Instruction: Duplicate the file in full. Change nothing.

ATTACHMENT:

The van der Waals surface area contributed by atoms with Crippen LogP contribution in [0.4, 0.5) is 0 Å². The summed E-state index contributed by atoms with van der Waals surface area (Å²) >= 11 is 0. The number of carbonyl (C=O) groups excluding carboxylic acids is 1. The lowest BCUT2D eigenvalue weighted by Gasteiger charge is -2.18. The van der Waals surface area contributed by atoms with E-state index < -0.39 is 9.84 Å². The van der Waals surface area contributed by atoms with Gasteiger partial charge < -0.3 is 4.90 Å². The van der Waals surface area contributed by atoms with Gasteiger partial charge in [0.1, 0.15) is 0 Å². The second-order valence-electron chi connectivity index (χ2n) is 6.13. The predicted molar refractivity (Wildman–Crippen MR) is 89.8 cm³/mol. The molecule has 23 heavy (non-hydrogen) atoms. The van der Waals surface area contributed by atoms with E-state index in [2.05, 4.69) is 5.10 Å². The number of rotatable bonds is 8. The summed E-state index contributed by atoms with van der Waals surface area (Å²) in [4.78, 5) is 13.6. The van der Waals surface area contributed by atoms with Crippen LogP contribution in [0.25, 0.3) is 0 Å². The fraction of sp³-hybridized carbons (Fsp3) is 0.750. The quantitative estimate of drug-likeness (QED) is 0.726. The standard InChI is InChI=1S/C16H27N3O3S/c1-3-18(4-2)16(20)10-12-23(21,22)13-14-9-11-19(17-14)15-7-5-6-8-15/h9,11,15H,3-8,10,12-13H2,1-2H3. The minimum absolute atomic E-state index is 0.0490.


The van der Waals surface area contributed by atoms with Crippen LogP contribution in [0.4, 0.5) is 0 Å². The summed E-state index contributed by atoms with van der Waals surface area (Å²) >= 11 is 0. The number of carbonyl (C=O) groups excluding carboxylic acids is 1. The lowest BCUT2D eigenvalue weighted by Gasteiger charge is -2.18. The van der Waals surface area contributed by atoms with E-state index < -0.39 is 9.84 Å². The van der Waals surface area contributed by atoms with Gasteiger partial charge < -0.3 is 4.90 Å². The van der Waals surface area contributed by atoms with Gasteiger partial charge in [0.1, 0.15) is 0 Å². The second-order valence-electron chi connectivity index (χ2n) is 6.13. The predicted molar refractivity (Wildman–Crippen MR) is 89.8 cm³/mol. The molecule has 23 heavy (non-hydrogen) atoms. The van der Waals surface area contributed by atoms with E-state index in [2.05, 4.69) is 5.10 Å². The number of rotatable bonds is 8. The summed E-state index contributed by atoms with van der Waals surface area (Å²) in [4.78, 5) is 13.6. The van der Waals surface area contributed by atoms with Crippen LogP contribution in [0.25, 0.3) is 0 Å². The fraction of sp³-hybridized carbons (Fsp3) is 0.750. The quantitative estimate of drug-likeness (QED) is 0.726. The standard InChI is InChI=1S/C16H27N3O3S/c1-3-18(4-2)16(20)10-12-23(21,22)13-14-9-11-19(17-14)15-7-5-6-8-15/h9,11,15H,3-8,10,12-13H2,1-2H3. The minimum absolute atomic E-state index is 0.0490.